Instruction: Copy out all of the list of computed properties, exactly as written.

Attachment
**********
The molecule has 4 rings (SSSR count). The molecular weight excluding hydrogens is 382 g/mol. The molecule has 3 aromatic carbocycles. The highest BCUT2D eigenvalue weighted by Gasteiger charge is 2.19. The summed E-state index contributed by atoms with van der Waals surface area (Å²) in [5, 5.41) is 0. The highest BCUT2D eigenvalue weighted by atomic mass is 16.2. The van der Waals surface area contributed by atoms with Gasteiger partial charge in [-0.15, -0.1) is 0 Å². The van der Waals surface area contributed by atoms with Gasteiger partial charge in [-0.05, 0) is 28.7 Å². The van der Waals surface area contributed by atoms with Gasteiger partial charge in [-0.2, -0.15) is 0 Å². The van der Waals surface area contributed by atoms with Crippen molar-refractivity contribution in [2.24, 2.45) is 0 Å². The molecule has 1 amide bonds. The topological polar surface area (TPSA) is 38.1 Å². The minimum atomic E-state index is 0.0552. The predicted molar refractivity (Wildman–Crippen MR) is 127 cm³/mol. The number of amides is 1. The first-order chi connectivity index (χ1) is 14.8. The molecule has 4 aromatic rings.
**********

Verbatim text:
The molecule has 4 rings (SSSR count). The molecular weight excluding hydrogens is 382 g/mol. The molecule has 3 aromatic carbocycles. The highest BCUT2D eigenvalue weighted by Gasteiger charge is 2.19. The summed E-state index contributed by atoms with van der Waals surface area (Å²) in [5, 5.41) is 0. The highest BCUT2D eigenvalue weighted by atomic mass is 16.2. The van der Waals surface area contributed by atoms with Gasteiger partial charge in [-0.15, -0.1) is 0 Å². The van der Waals surface area contributed by atoms with Gasteiger partial charge in [-0.05, 0) is 28.7 Å². The van der Waals surface area contributed by atoms with Gasteiger partial charge in [-0.2, -0.15) is 0 Å². The van der Waals surface area contributed by atoms with Crippen molar-refractivity contribution in [2.24, 2.45) is 0 Å². The molecule has 1 amide bonds. The topological polar surface area (TPSA) is 38.1 Å². The minimum atomic E-state index is 0.0552. The predicted molar refractivity (Wildman–Crippen MR) is 127 cm³/mol. The number of amides is 1. The first-order chi connectivity index (χ1) is 14.8. The molecule has 4 aromatic rings.